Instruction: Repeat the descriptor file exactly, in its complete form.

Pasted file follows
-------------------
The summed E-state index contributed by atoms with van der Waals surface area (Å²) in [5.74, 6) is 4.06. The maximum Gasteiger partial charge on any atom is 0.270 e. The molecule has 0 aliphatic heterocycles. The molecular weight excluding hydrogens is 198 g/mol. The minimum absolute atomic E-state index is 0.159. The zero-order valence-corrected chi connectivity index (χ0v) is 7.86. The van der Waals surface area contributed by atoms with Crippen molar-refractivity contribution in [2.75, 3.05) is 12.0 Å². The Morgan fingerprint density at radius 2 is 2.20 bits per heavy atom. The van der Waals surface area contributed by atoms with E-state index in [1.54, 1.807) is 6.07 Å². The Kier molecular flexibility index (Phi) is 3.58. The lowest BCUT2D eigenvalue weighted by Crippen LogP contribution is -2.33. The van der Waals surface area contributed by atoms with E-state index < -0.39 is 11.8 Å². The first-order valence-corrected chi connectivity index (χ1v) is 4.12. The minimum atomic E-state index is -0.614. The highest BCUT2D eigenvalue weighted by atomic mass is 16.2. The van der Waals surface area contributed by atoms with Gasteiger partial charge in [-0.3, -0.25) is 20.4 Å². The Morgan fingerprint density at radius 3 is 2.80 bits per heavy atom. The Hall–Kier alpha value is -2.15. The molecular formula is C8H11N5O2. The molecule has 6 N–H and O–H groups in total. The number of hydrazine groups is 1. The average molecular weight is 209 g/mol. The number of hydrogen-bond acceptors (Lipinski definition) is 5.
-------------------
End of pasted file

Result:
The summed E-state index contributed by atoms with van der Waals surface area (Å²) in [5.74, 6) is 4.06. The maximum Gasteiger partial charge on any atom is 0.270 e. The molecule has 0 aliphatic heterocycles. The molecular weight excluding hydrogens is 198 g/mol. The minimum absolute atomic E-state index is 0.159. The zero-order valence-corrected chi connectivity index (χ0v) is 7.86. The van der Waals surface area contributed by atoms with Crippen molar-refractivity contribution in [2.75, 3.05) is 12.0 Å². The Morgan fingerprint density at radius 2 is 2.20 bits per heavy atom. The van der Waals surface area contributed by atoms with E-state index in [1.54, 1.807) is 6.07 Å². The Kier molecular flexibility index (Phi) is 3.58. The lowest BCUT2D eigenvalue weighted by Crippen LogP contribution is -2.33. The van der Waals surface area contributed by atoms with E-state index < -0.39 is 11.8 Å². The first-order valence-corrected chi connectivity index (χ1v) is 4.12. The minimum atomic E-state index is -0.614. The highest BCUT2D eigenvalue weighted by atomic mass is 16.2. The van der Waals surface area contributed by atoms with Gasteiger partial charge in [-0.3, -0.25) is 20.4 Å². The Morgan fingerprint density at radius 3 is 2.80 bits per heavy atom. The Hall–Kier alpha value is -2.15. The molecular formula is C8H11N5O2. The molecule has 6 N–H and O–H groups in total. The number of hydrazine groups is 1. The average molecular weight is 209 g/mol. The number of hydrogen-bond acceptors (Lipinski definition) is 5.